So I spread wood ash on my hayfield – the alkali itself benefited my naturally acidic soil – and what happened? The grass became a much darker green from the added nutrients, but the yield did not increase dramatically. After a while I realized that those added nutrients, while essential, were not the growth-limiting factor. For grass, nitrogen (N) is the key growth element. For clover and other legumes, calcium and potassium are more vital, as they create the conditions under which legume-associating bacteria can fix atmospheric nitrogen. The air is about 80 percent N, so we don’t need to import it or mine it, just sequester it from the wind. When I combined the two strategies, ash and clover seed, the results were dramatic: The ash encouraged the clover, which nourished the grass. Most important, everything came from the land itself. (Back then I even gathered some of my own clover seed.)

In Praise of Witchgrass

This may be a good place to put in a good word for witchgrass (aka quackgrass). I know witchgrass is one of the greatest nuisances in the garden, always trying to sneak in from the edges. In the hayfield, however, it is a powerful ally. Those same starchy runners that invade cultivated ground create a dense and productive sod that makes plenty of biomass in the tops (for compost, etc.) and even more below ground as those rhizomes senesce and decay, strengthening the sod itself from within. Of course it's prudent to mow witchgrass before it ripens seed, although I pay little attention to that, counting on the heat of the compost heap to neutralize any seed. Other deep-rooted plants, such as salsify, chicory, dandelions and yellow dock, can have a similar beneficial effect, enriching sod beyond the effects of their own top yield. Witchgrass works much the same way.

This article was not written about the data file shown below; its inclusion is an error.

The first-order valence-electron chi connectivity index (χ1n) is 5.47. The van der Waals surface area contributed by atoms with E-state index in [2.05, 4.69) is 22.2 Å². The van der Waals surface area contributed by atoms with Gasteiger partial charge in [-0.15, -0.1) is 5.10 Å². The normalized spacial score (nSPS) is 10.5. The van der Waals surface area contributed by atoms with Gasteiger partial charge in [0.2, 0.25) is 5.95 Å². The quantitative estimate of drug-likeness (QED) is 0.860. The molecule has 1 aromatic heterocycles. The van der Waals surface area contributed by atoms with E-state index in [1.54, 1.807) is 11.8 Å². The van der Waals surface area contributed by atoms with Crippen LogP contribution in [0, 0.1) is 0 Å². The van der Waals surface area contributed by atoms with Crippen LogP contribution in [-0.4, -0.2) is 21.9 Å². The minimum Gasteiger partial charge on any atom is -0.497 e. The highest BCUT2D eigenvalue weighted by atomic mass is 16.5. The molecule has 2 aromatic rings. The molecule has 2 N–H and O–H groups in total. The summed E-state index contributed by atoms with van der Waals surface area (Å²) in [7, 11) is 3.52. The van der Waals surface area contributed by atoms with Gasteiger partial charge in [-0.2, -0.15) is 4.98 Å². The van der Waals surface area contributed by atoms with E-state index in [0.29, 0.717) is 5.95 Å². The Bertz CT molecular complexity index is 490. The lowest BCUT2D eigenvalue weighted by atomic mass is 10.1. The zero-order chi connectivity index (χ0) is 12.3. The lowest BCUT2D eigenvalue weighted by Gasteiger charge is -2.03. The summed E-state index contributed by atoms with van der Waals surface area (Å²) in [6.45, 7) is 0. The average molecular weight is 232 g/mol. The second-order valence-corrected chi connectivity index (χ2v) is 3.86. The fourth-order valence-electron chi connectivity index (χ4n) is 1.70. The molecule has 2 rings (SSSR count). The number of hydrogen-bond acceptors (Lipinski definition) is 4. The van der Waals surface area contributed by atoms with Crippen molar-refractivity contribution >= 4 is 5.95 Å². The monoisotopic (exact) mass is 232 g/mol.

I would have said that it's a shame you can't buy witchgrass seed in your garden supply center (go ahead, laugh, scream …), but in fact you don't need to. Unless you're in a new forest clearing, plenty of witchgrass runners are probably already scattered in your sod, just awaiting encouragement. Witchgrass responds marvelously to mulch, a major obstacle to no-till, but that also has implications for deliberately encouraging it outside the garden; more on that later.

Plowing and Reseeding

One way to improve grassland is to plow it under and reseed it occasionally, letting it be its own “green manure.” Back when I used a tractor, I also got a good effect by discing the sod in a spiral pattern, which chewed up the ground a bit but allowed most of the plants to rebound with renewed vigor. However, those methods are machine- and energy-intensive and (especially plowing) somewhat genocidal to the existing soil community, so I've largely lost interest in them.

Grass Responds to Irrigation

It's important to appreciate the importance of water in flourishing grasslands, especially regarding the grass itself, and especially later in the season. The perennial monocot grasses tend to make great vegetative growth in spring; as the season waxes hotter and drier, they tend to shut down, and dicots (clovers and wildflowers) dominate the scene – lovely to look at but less productive of biomass than grasses. Adding abundant and frequent water later in the season helps the sod keep pumping out lush growth. This is true with most vegetative crops, but we tend to ignore it with grasslands. Maybe it's not so easy to get water on the hayfield as on the lawn and garden, but the benefit is great in proportion to the effort.